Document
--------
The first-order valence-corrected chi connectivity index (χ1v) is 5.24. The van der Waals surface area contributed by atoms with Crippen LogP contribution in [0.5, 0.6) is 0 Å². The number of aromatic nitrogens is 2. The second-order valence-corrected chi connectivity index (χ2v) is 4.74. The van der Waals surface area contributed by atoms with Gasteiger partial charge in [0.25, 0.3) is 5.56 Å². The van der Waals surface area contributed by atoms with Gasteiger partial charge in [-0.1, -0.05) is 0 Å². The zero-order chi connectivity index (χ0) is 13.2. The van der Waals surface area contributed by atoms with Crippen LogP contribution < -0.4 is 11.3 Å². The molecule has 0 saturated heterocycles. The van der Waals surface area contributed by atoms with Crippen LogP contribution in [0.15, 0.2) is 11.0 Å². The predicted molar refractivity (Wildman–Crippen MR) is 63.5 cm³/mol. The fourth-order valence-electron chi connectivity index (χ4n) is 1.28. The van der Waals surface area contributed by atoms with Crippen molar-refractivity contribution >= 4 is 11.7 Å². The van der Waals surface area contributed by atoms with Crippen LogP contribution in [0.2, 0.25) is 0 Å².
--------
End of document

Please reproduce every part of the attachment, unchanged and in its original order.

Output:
The first-order valence-corrected chi connectivity index (χ1v) is 5.24. The van der Waals surface area contributed by atoms with Crippen LogP contribution in [0.5, 0.6) is 0 Å². The number of aromatic nitrogens is 2. The second-order valence-corrected chi connectivity index (χ2v) is 4.74. The van der Waals surface area contributed by atoms with Gasteiger partial charge in [0.25, 0.3) is 5.56 Å². The van der Waals surface area contributed by atoms with Gasteiger partial charge in [-0.1, -0.05) is 0 Å². The zero-order chi connectivity index (χ0) is 13.2. The van der Waals surface area contributed by atoms with Crippen LogP contribution < -0.4 is 11.3 Å². The molecule has 0 saturated heterocycles. The van der Waals surface area contributed by atoms with Crippen LogP contribution in [0.15, 0.2) is 11.0 Å². The predicted molar refractivity (Wildman–Crippen MR) is 63.5 cm³/mol. The fourth-order valence-electron chi connectivity index (χ4n) is 1.28. The van der Waals surface area contributed by atoms with Crippen molar-refractivity contribution >= 4 is 11.7 Å². The van der Waals surface area contributed by atoms with Crippen LogP contribution in [0.2, 0.25) is 0 Å².